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“I’m bad with names”: How words are like people

Woman shrugging her shouldersRon Martinez has been a TESOL practitioner for over 20 years, with extensive and diverse experience as a teacher, trainer of teachers, materials developer, and academic researcher. In this post, he draws parallels between remembering people’s names and remembering foreign language vocabulary.

I recently had back surgery, which forced me to miss the first three months of this semester at the university where I teach on an MA TESOL program. Right before I was to finally return to duty, I was invited to a special dinner that would be attended by faculty and students from the school. When I got to the restaurant, a number of former students approached me – most of whom I had not seen for over four months – and I found myself doing a lot of “Hi!  It’s… you!” and “Hi… guy!” I, of course, recognized their faces, but I couldn’t remember many of their names. (And I’m sure they could tell!)

And then there was today. I returned to campus for my first day back, and I ran into a person who works in our English Department office – we’ll call her “Linda.” Linda smiled and waved, but I didn’t recognize her. “Out of context, right?” she said, kindly trying to assuage my embarrassment. And then I realized who it was. And Linda was right: I had never seen her anywhere outside that office, and that coupled with the extended time off also threw me off. (But at least I remembered her name.)

I realized that there are some parallels to be drawn between those rather awkward experiences and memory for vocabulary:

  • we tend to forget names, not faces; with vocabulary, we tend to forget the form of a word, not the concept;
  • even after repeated contact over months with people, it’s possible to forget their names after a while if you don’t interact with them somehow;  with vocabulary, the same will happen if you don’t refresh newish lexis on occasion;
  • when you only see people in a certain context, you might not immediately recognize them in other contexts; with vocabulary, you’re less likely to readily retrieve a lexical item from memory that’s only been encountered in one context/genre (e.g. in a coursebook) when meeting that same item in a different context/genre.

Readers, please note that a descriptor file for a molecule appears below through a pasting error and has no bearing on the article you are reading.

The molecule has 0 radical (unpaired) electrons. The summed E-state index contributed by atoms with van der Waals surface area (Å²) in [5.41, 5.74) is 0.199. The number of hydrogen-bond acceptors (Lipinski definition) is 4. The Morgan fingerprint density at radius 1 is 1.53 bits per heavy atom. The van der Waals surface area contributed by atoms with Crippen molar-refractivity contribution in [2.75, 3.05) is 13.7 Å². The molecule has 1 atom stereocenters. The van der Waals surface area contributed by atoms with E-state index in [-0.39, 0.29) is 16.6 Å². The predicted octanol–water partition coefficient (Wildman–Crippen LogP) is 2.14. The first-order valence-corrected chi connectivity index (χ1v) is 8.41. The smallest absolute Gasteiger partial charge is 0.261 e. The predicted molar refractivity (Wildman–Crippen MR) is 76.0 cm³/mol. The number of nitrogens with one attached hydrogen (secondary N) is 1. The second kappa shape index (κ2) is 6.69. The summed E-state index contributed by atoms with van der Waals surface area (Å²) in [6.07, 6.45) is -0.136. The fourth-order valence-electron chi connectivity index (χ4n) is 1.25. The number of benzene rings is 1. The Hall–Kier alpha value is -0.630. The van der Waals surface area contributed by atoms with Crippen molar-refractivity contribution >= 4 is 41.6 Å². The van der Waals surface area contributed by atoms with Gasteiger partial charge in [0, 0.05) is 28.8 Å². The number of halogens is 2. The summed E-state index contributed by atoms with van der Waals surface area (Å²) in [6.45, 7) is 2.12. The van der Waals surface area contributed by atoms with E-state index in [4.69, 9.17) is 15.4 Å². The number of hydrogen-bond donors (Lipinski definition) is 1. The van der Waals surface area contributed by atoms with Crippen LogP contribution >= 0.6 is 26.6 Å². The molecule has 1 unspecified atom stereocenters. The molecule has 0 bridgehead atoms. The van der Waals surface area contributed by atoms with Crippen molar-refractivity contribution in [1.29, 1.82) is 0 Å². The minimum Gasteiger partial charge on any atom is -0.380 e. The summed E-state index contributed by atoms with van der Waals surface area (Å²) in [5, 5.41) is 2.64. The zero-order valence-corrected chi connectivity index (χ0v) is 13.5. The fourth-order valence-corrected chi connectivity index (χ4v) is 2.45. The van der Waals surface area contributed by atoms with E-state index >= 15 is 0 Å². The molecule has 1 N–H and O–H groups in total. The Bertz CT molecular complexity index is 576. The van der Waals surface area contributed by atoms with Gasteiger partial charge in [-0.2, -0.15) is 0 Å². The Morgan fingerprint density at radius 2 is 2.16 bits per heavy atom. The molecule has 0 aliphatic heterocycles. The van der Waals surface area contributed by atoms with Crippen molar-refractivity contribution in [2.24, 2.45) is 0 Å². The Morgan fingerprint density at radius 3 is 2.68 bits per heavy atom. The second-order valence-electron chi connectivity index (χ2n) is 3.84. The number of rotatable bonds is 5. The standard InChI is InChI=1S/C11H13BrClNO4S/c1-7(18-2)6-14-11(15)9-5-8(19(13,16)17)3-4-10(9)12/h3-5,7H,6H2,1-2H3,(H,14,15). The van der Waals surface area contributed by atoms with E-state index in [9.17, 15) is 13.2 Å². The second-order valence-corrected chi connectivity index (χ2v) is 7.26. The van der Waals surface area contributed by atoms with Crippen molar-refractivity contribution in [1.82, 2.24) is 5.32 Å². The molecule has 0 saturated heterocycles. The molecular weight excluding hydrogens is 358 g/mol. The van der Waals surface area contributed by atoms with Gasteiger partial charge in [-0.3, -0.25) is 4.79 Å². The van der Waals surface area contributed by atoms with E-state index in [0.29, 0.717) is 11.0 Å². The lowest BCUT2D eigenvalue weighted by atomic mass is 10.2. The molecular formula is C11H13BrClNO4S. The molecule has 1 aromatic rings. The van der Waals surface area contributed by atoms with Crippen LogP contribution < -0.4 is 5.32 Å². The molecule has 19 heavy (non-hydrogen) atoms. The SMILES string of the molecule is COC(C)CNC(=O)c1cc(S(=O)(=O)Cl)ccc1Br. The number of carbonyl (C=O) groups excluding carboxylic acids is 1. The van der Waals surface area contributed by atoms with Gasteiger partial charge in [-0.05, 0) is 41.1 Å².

All of the above are echoed in one way or another in language acquisition theory. Vocabulary expert Paul Nation, for example, believes keys to vocabulary staying remembered include noticing the word in context, retrieving the meaning of that word from memory, and, ideally, using the word (what he calls “generative use”). So perhaps I was able to remember Linda’s name more easily than my former students’ simply because I’d used her name before. But there’s probably more to it that that. On reflection, I’d not only said her name when speaking to her, but I’d also seen her name in my inbox just about every other day during the semester in her email announcements to faculty. Another authority on vocabulary, Robert Waring, has shown in different studies that a newly-learned word that is met only once in a text will stay remembered for just so long. It needs to be encountered a number of times in order to reach long-term memory.

But just how many times is “a number of times”? It’s not really a hard-and-fast science, but what the research shows is that encountering or even repeating a word over and over again in a short period of time (for example, in just one class) really is an investment with diminishing returns. (Think of trying to do too many “reps” of one exercise at the gym.)  What studies show is that it’s encountering and/or using vocabulary again and again (and having to remember what that vocabulary means) over a long period of time, in various contexts, that helps ensure that a lexical item does not just fade away.

Indeed, as I learned the hard way today with Linda, the “various contexts” part seems to be really important. Michael Hoey has hypothesized that when we come across a word or phrase, we not only notice and retrieve its meaning as Nation would assert, but on each encounter we also retain some information about where that word was found (e.g. its genre), the context in which it was met, the co-text (words before and after the word), and even where in the discourse it was (e.g. the introduction, the body, or the conclusion). This is the theory of “lexical priming,” which suggests that the real key to gaining vocabulary “depth” of knowledge (e.g. collocation) is meeting a word in various contexts over time.

So, maybe if I had kept in touch with some of those students  – even just an email or two – while I was convalescing, remembering their names wouldn’t have been so elusive. And that might explain why I didn’t forget the names of fellow faculty at that same dinner, with whom I of course have had longer and more regular contact in varied contexts. But it wouldn’t explain it fully.